April 2020 was supposed to bring the cannabis industry’s biggest 4/20 sales day ever but stay-at-home orders and mandatory social distancing due to a deadly global pandemic dampened the long-awaited holiday. Across the board, cannabis retailers, software firms, and data companies reported major dips this year compared to 4/20 sales from previous years.
Making up for lackluster sales on the holiday itself, however, most operators reported heightened sales during the previous week.
Cannabis data firm Headset confirmed that the industry’s 4/20 sales peak this year was not as big as other years’ but said that sales instead were expectedly high during the week leading up to 4/20.
“The week before 4/20 is always a good one for sales, but it was significantly higher than a normal April week this year — 25% higher than the previous week, as opposed to only 22% higher last year,” Headset analysts reported during a deep-dive on the Washington marketplace. “Ultimately, it seems like consumers spent as much overall as they would have normally.”
The data company, which has started releasing weekly COVID-19 industry updates, also noted that the pandemic has shifted product preferences, with pre-rolls and concentrates dropping and edibles spiking in popularity.
Point-of-sale software firm Cova reported that its clients experienced approximately 50% drops in total sales, gross profit, and average traffic compared to last year’s 4/20 but that average basket size was up 17%. Moreover, the software firm confirmed that its clients’ sales were up overall during the month of April, likely due to a stockpiling effect from various shelter-in-place orders.
Dispensaries weigh in
Dominic Ippolito, general manager for the Smoking Crow dispensary in Bellingham, Washington, told Ganjapreneur that they ran their holiday sale from Friday 4/17 until Monday 4/20 in hopes that it would stop the shop from getting overcrowded. Ippolito reported fewer transactions on the actual 4/20 holiday — from 456 last year to just 295 this year — as well as a significant drop in gross sales, but said that the average basket size at the dispensary increased from $35 to $59.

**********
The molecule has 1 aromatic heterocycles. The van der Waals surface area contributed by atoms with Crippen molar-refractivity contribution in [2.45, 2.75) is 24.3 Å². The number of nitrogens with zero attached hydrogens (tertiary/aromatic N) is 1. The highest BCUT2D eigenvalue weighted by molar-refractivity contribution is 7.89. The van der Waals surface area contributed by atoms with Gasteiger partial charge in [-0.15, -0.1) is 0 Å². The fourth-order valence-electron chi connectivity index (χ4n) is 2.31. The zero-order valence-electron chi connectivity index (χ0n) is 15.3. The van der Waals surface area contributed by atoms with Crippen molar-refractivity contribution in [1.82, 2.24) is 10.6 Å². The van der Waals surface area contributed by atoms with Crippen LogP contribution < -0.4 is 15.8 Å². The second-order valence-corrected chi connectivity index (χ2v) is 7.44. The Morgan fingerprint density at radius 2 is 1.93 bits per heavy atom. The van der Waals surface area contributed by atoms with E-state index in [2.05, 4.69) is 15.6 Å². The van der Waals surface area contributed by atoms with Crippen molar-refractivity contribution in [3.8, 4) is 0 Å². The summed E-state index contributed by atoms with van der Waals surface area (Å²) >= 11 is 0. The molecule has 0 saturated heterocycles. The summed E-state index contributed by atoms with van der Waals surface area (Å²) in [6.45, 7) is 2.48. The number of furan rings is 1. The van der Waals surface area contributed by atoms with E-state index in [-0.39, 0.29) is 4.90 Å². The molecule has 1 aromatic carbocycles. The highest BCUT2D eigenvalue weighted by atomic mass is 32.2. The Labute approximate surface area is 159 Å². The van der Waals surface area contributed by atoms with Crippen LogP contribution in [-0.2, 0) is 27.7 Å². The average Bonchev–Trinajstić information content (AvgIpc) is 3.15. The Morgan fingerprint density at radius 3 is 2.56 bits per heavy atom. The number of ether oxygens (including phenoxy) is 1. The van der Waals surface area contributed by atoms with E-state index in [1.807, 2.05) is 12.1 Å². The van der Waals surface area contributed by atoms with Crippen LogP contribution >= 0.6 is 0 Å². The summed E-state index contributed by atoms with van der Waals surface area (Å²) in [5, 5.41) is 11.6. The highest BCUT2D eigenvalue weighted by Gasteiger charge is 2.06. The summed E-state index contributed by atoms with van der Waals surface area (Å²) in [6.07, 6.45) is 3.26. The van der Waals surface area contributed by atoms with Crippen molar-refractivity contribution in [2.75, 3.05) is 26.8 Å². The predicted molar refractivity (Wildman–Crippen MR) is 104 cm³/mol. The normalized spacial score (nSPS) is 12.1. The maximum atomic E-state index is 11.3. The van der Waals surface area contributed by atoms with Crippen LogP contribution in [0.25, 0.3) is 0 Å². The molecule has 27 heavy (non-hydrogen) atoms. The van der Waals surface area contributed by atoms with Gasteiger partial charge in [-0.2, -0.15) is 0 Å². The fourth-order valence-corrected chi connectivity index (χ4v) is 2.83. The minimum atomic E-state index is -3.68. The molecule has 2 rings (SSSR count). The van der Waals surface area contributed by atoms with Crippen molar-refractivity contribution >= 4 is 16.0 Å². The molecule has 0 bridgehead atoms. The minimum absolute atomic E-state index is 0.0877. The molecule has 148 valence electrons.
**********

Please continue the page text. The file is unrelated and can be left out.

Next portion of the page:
In San Francisco, Stephen Rechif, who manages the Bloom Room Collective downtown, said their 4/20 was “super slow.”
“We had about 50% of our regular sales, 50% of the usual foot traffic,” said Rechif, who also suggested that the dispensary’s location near the city’s tourist and financial centers likely played a part. “We are getting hit much harder than neighborhood dispensaries and deliveries,” he said.
Eva Sigersted — consultant for Tru|Med in Phoenix, Arizona — said they ran their 4/20 sale for the week prior.
“Since 4/20 was on a Monday, most people had already come in for the sale on Thursday or Friday,” Sigersted said. “It was actually a relief for all of us who have been working harder than ever to serve AZ MMJ patients while staying safe, healthy and socially distancing.”
Not every market, however, experienced the same obvious drop in product sales: 4/20 medical cannabis sales in Pennsylvania appeared to be up compared to last year, but that is more likely due to the relative nascency of the market, which launched in 2018. Solevo Wellness, which operates three medical cannabis dispensaries in the state, reported upticks in both revenue and customer visits, although the average ticket price dropped, according to operations manager Rocco Levine.